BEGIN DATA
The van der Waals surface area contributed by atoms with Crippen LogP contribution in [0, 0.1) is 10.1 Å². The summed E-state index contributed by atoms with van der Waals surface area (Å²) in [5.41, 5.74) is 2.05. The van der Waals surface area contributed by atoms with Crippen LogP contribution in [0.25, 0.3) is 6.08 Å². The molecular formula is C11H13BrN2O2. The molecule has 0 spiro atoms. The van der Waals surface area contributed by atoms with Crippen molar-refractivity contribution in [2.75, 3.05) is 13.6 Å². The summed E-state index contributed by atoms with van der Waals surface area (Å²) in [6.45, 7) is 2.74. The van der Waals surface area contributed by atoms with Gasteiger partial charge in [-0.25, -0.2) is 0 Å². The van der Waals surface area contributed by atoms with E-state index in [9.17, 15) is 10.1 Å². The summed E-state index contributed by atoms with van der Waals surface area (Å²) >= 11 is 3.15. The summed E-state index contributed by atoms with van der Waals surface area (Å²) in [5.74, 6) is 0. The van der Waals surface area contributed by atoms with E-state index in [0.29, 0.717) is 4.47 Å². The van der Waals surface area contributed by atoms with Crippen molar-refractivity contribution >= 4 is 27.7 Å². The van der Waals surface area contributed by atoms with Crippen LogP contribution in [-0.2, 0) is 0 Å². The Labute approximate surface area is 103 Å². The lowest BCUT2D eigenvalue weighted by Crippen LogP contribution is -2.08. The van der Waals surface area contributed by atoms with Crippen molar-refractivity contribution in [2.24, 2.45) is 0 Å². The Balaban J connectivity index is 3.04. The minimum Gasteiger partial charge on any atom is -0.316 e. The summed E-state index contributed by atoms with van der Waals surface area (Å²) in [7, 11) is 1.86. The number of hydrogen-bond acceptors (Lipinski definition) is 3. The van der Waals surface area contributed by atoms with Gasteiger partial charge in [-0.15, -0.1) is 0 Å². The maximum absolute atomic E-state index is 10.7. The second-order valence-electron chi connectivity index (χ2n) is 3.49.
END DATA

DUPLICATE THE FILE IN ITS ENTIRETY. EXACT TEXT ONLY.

The van der Waals surface area contributed by atoms with Crippen LogP contribution in [0, 0.1) is 10.1 Å². The summed E-state index contributed by atoms with van der Waals surface area (Å²) in [5.41, 5.74) is 2.05. The van der Waals surface area contributed by atoms with Crippen LogP contribution in [0.25, 0.3) is 6.08 Å². The molecular formula is C11H13BrN2O2. The molecule has 0 spiro atoms. The van der Waals surface area contributed by atoms with Crippen molar-refractivity contribution in [2.75, 3.05) is 13.6 Å². The summed E-state index contributed by atoms with van der Waals surface area (Å²) in [6.45, 7) is 2.74. The van der Waals surface area contributed by atoms with Gasteiger partial charge in [-0.25, -0.2) is 0 Å². The van der Waals surface area contributed by atoms with E-state index in [9.17, 15) is 10.1 Å². The summed E-state index contributed by atoms with van der Waals surface area (Å²) >= 11 is 3.15. The summed E-state index contributed by atoms with van der Waals surface area (Å²) in [5.74, 6) is 0. The van der Waals surface area contributed by atoms with E-state index in [0.29, 0.717) is 4.47 Å². The van der Waals surface area contributed by atoms with Crippen molar-refractivity contribution >= 4 is 27.7 Å². The van der Waals surface area contributed by atoms with Crippen LogP contribution in [-0.2, 0) is 0 Å². The Labute approximate surface area is 103 Å². The lowest BCUT2D eigenvalue weighted by Crippen LogP contribution is -2.08. The van der Waals surface area contributed by atoms with Crippen molar-refractivity contribution in [2.24, 2.45) is 0 Å². The Balaban J connectivity index is 3.04. The minimum Gasteiger partial charge on any atom is -0.316 e. The summed E-state index contributed by atoms with van der Waals surface area (Å²) in [7, 11) is 1.86. The number of hydrogen-bond acceptors (Lipinski definition) is 3. The van der Waals surface area contributed by atoms with Gasteiger partial charge in [-0.15, -0.1) is 0 Å². The maximum absolute atomic E-state index is 10.7. The second-order valence-electron chi connectivity index (χ2n) is 3.49.